Two Texas Legislators are proposing to amend the Texas Constitution to protect the “Right to Hunt and Fish.” Resolutions to create the amendment have been authored by Sen. Brandon Creighton (R-Conroe) and Rep. Trent Ashby (R-Lufkin). If passed, the proposal would place the issue on the ballot for voter approval in November 2015.

The resolutions, SJR 22 and HJR 61, are strongly supported by the National Rifle Association (NRA). Executive Director of the NRA’s Institute for Legislative Action Chris Cox said, “Adding the Right to Hunt and Fish to the Texas constitution would protect sporting traditions in the Lone Star State from well-funded efforts by national extremist groups to ban hunting.” The comment came in a press release obtained by Breitbart Texas. Cox called the measure an “important constitutional safeguard [that] will protect wildlife and promote conservation.”

“The Texas State Rifle Association joined with the NRA and sporting groups from around the state to support the resolutions,” said Alice Tripp, Legislative Director for the Texas State Rifle Association (TSRA), in response to an inquiry from Breitbart Texas. The TSRA is the state affiliate of the NRA. “The goal is to create meaningful language and to join 18 other states which have passed similar constitutional protections and guarantee that public hunting and fishing remain the preferred means for wildlife management in Texas and include the use of traditional methods currently in place.”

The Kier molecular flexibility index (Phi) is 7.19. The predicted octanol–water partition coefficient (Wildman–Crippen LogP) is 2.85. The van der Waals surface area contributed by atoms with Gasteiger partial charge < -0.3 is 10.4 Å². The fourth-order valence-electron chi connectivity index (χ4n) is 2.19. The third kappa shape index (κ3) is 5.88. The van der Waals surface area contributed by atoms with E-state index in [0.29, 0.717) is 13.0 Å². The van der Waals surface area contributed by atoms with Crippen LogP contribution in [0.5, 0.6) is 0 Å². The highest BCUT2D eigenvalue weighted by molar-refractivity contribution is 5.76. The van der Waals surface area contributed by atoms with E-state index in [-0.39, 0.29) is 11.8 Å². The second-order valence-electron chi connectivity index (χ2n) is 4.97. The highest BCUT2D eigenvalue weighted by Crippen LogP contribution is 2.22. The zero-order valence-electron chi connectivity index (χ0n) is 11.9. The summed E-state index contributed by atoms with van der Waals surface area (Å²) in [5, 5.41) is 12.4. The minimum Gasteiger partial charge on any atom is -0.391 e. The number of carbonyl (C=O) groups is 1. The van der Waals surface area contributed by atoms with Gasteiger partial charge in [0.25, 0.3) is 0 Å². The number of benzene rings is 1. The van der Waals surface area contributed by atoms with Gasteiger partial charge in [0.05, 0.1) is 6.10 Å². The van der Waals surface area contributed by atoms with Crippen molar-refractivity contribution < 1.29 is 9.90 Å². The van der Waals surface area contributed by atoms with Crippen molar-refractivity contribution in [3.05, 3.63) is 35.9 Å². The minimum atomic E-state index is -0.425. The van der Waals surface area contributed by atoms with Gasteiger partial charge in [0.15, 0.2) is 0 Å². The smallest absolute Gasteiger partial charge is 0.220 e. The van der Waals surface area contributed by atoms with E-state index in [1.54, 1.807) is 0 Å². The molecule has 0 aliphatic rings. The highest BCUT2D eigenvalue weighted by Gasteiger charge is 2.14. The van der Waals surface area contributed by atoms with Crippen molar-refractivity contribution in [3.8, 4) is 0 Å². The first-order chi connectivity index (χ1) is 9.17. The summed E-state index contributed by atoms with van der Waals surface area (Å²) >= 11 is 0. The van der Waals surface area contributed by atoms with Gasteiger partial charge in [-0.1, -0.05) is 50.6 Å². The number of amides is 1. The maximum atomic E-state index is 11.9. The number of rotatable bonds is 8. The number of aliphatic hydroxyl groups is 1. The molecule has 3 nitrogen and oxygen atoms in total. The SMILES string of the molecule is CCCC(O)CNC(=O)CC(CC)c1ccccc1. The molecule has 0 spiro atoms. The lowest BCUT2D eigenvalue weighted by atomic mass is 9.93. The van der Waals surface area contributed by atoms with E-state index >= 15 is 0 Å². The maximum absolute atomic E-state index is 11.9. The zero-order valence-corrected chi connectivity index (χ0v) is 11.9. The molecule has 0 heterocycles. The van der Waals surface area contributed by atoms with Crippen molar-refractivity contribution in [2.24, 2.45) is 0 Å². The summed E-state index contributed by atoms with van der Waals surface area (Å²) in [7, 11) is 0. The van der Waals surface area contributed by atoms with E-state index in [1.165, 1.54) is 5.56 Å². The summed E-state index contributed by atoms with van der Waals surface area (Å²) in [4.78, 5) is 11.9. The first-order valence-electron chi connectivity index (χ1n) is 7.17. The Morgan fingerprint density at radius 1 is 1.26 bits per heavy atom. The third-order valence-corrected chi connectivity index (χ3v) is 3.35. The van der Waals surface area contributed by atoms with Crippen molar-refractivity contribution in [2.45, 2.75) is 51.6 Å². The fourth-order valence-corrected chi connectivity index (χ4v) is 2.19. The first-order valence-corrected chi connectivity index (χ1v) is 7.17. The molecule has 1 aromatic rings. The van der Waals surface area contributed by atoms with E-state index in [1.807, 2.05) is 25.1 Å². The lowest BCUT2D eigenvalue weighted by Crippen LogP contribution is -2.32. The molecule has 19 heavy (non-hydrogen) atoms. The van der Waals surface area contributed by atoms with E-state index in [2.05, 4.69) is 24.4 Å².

“As a rancher and avid hunter myself, I am proud to work with Representative Ashby to reaffirm our strong hunting and fishing heritage here in Texas,” said Senator Creighton. “Hunting and fishing are crucial to the preservation of our natural habitats and we must work diligently to ensure these rights are protected for generations to come.”

“I’m excited to work alongside my friend, Senator Creighton, to introduce this common-sense legislation,” said Representative Ashby. “Hunting and fishing are not only engrained in our state’s culture, but natural methods to manage and conserve our wildlife. Texas has an obligation to take a strong stand on this issue.”

There are currently eighteen other states that have this type of protections for their citizens embedded in their state constitutions. Vermont’s protection dates back to 1777according to an article by Douglas Shinkle published in the National Conference of State Legislators. Seventeen of the eighteen states added an amendment with voter approval. Those states are Alabama, Arkansas, Georgia, Idaho, Kentucky, Louisiana, Mississippi, Minnesota, Montana, Nebraska, North Dakota, Oklahoma, South Carolina, Tennessee, Virginia, Wisconsin and Wyoming. California and Rhode Island only guarantee the right to fish. They do not include the right to hunt. These measures were approved after 1996.